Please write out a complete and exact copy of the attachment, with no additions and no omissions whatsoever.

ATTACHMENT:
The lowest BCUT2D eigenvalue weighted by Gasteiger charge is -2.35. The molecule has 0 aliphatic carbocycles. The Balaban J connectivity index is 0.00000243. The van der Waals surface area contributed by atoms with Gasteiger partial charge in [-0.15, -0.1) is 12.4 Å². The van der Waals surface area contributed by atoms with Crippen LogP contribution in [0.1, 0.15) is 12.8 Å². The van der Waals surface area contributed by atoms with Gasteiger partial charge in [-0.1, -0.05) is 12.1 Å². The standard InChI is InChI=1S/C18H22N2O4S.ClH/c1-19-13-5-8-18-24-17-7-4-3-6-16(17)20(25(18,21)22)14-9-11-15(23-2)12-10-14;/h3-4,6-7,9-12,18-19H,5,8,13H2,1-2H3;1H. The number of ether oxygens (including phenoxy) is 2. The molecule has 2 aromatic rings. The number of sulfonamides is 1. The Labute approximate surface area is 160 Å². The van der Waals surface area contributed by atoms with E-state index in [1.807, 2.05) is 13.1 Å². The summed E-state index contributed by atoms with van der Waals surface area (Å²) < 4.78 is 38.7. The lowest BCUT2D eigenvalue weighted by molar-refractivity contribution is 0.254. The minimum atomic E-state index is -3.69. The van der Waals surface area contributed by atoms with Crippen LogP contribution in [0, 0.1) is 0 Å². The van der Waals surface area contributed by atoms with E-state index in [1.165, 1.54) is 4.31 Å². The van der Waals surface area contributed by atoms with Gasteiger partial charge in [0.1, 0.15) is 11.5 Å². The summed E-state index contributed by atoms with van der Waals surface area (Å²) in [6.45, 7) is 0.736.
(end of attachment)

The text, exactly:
The lowest BCUT2D eigenvalue weighted by Gasteiger charge is -2.35. The molecule has 0 aliphatic carbocycles. The Balaban J connectivity index is 0.00000243. The van der Waals surface area contributed by atoms with Gasteiger partial charge in [-0.15, -0.1) is 12.4 Å². The van der Waals surface area contributed by atoms with Crippen LogP contribution in [0.1, 0.15) is 12.8 Å². The van der Waals surface area contributed by atoms with Gasteiger partial charge in [-0.1, -0.05) is 12.1 Å². The standard InChI is InChI=1S/C18H22N2O4S.ClH/c1-19-13-5-8-18-24-17-7-4-3-6-16(17)20(25(18,21)22)14-9-11-15(23-2)12-10-14;/h3-4,6-7,9-12,18-19H,5,8,13H2,1-2H3;1H. The number of ether oxygens (including phenoxy) is 2. The molecule has 2 aromatic rings. The number of sulfonamides is 1. The Labute approximate surface area is 160 Å². The van der Waals surface area contributed by atoms with E-state index in [1.807, 2.05) is 13.1 Å². The summed E-state index contributed by atoms with van der Waals surface area (Å²) < 4.78 is 38.7. The lowest BCUT2D eigenvalue weighted by molar-refractivity contribution is 0.254. The minimum atomic E-state index is -3.69. The van der Waals surface area contributed by atoms with Crippen LogP contribution in [0, 0.1) is 0 Å². The van der Waals surface area contributed by atoms with E-state index in [1.165, 1.54) is 4.31 Å². The van der Waals surface area contributed by atoms with Gasteiger partial charge in [0.1, 0.15) is 11.5 Å². The summed E-state index contributed by atoms with van der Waals surface area (Å²) in [6.45, 7) is 0.736.